People who spend more time playing violent video games are more likely to agree with traditional masculine gender norms such as the belief that it is important for a man to take risks. That is the finding of a new study published in the journal Sex Roles.
“I’ve been interested in the intersection of the study of media violence and the study of stereotypes and representations in media since I began graduate school in the mid 1990s. My dissertation was on depictions of hypermasculinity among major male characters in police and detective programs on TV over time and the role of individuals’ own levels of hypermasculinity in aggressive responsive to media violence exposure,” said study author Erica Scharrer, a professor at the University of Massachusetts Amherst.
“Given the popularity of video games in today’s media landscape, more than 20 years after doing my dissertation research, I am still asking questions about the messages we receive from media regarding gender and aggression but in this piece in Sex Roles, I’ve shifted from TV to games. In general, I think the question of what and how we learn about gender roles and norms (in terms of aggression or otherwise) has only grown in social significance as ideas about gender evolve and as media occupy more and more of our time and attention.”
For their study, the researchers surveyed 246 male and female gamers between the ages of 18 and 25. Overall, there was no relationship between time spent playing video games and the endorsement of traditional masculine gender role norms.
But the situation changed when the researchers focused on video games that the participants described as violent. Time spent playing violent video games was associated with endorsing traditional masculine norms related to aggression, toughness, dominance, and restrictive emotionality among both male and female gamers.
It was unrelated, however, to gender norms regarding the avoidance of femininity, negativity toward sexual minorities, the importance of having sex, and self-reliance.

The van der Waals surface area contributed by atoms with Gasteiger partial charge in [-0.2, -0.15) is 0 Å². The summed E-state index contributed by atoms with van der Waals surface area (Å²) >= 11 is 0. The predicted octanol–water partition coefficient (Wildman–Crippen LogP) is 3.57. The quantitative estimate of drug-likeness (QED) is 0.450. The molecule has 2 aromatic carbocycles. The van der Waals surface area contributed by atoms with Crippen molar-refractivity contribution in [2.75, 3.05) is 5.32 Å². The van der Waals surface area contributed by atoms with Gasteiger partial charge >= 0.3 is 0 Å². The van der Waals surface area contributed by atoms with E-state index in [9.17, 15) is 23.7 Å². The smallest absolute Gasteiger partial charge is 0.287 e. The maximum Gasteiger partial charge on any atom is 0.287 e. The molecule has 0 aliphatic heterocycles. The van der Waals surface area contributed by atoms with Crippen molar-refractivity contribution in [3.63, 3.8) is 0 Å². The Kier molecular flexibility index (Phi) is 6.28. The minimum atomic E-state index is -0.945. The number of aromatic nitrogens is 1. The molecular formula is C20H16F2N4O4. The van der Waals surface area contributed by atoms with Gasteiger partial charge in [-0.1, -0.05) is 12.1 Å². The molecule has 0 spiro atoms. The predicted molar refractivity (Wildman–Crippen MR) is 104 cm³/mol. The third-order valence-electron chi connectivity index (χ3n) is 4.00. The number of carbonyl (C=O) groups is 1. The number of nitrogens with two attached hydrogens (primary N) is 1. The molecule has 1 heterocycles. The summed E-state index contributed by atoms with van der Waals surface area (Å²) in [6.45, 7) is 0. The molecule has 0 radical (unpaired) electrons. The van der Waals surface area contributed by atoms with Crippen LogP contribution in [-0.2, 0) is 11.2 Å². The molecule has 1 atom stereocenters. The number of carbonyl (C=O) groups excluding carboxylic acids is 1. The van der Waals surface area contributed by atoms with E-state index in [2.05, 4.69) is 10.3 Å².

“The amount of use of video games that contain violence is statistically linked with holding views of masculine gender roles and norms that reinforce dominance, toughness, stoicism/restrictive emotionality, and aggression as ideals for men and boys among the sample of emerging adults,” Scharrer told PsyPost.
“Interestingly, among both the men and the women in the sample, the more they reported playing games that they themselves characterized as violent, the more likely they were to hold beliefs about masculine gender roles and norms that suggest men and boys should be dominant, stoic, tough, and aggressive. As I write in the study, the topic of ‘toxic masculinity’ and its potential role in violent crime has captured news headlines in recent years, and I think we need more social science data about these important issues.”
All research has limitations, and the current study is no exception. The study used a cross-sectional survey, preventing the researchers from drawing conclusions about causality.
“We cannot claim that violent games are causing these beliefs in masculinity to take shape and/or to be expressed. We can only show that the variables are correlated,” Scharrer explained.
“It is entirely possible that those who hold particular views of masculinity seek out violent video games, such that their beliefs are causing their violent game exposure instead of vice versa. I’d love to do a longitudinal survey to try to parse out directionality. I, personally, would prefer that approach over doing an experiment, since I subscribe more to a slow and cumulative development of views of masculine gender roles and norms rather than a short-term, immediate effect.”
The study, “Video Game Playing and Beliefs about Masculinity Among Male and Female Emerging Adults“, was authored by Greg Blackburn and Erica Scharrer.